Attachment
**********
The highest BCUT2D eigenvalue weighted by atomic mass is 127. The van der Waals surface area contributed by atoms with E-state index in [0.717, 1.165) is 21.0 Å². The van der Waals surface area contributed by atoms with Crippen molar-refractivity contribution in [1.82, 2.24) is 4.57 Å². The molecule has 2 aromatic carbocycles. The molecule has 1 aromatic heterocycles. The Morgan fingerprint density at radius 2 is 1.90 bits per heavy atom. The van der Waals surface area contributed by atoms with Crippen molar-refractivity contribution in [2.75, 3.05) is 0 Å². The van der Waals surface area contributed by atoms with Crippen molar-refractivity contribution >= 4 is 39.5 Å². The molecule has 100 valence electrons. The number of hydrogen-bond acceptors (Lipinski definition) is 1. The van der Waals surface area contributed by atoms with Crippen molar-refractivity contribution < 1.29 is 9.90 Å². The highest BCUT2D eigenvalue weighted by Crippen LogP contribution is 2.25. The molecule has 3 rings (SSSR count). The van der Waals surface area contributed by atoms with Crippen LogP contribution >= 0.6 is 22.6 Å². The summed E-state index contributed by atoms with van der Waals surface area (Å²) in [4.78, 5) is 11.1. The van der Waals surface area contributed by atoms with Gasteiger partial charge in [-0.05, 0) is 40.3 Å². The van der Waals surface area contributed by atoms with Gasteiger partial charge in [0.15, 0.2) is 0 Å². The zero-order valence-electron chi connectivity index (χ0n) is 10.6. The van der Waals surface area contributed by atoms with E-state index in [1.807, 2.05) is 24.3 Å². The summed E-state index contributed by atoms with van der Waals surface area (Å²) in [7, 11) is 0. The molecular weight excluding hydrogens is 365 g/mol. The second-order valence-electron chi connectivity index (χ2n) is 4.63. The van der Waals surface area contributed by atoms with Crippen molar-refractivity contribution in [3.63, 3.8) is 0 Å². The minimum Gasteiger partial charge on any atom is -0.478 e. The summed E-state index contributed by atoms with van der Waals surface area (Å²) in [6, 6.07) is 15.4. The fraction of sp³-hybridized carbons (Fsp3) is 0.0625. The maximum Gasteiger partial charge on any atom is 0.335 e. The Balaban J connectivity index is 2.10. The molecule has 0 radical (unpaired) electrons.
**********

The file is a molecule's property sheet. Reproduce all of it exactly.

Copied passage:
The highest BCUT2D eigenvalue weighted by atomic mass is 127. The van der Waals surface area contributed by atoms with E-state index in [0.717, 1.165) is 21.0 Å². The van der Waals surface area contributed by atoms with Crippen molar-refractivity contribution in [1.82, 2.24) is 4.57 Å². The molecule has 2 aromatic carbocycles. The molecule has 1 aromatic heterocycles. The Morgan fingerprint density at radius 2 is 1.90 bits per heavy atom. The van der Waals surface area contributed by atoms with Crippen molar-refractivity contribution in [2.75, 3.05) is 0 Å². The van der Waals surface area contributed by atoms with Crippen molar-refractivity contribution >= 4 is 39.5 Å². The molecule has 100 valence electrons. The number of hydrogen-bond acceptors (Lipinski definition) is 1. The van der Waals surface area contributed by atoms with Crippen molar-refractivity contribution < 1.29 is 9.90 Å². The highest BCUT2D eigenvalue weighted by Crippen LogP contribution is 2.25. The molecule has 3 rings (SSSR count). The van der Waals surface area contributed by atoms with Crippen LogP contribution >= 0.6 is 22.6 Å². The summed E-state index contributed by atoms with van der Waals surface area (Å²) in [4.78, 5) is 11.1. The van der Waals surface area contributed by atoms with Gasteiger partial charge in [-0.05, 0) is 40.3 Å². The van der Waals surface area contributed by atoms with Gasteiger partial charge in [0.15, 0.2) is 0 Å². The zero-order valence-electron chi connectivity index (χ0n) is 10.6. The van der Waals surface area contributed by atoms with E-state index in [1.807, 2.05) is 24.3 Å². The summed E-state index contributed by atoms with van der Waals surface area (Å²) in [7, 11) is 0. The molecular weight excluding hydrogens is 365 g/mol. The second-order valence-electron chi connectivity index (χ2n) is 4.63. The van der Waals surface area contributed by atoms with Crippen molar-refractivity contribution in [3.63, 3.8) is 0 Å². The minimum Gasteiger partial charge on any atom is -0.478 e. The summed E-state index contributed by atoms with van der Waals surface area (Å²) in [6, 6.07) is 15.4. The fraction of sp³-hybridized carbons (Fsp3) is 0.0625. The maximum Gasteiger partial charge on any atom is 0.335 e. The Balaban J connectivity index is 2.10. The molecule has 0 radical (unpaired) electrons.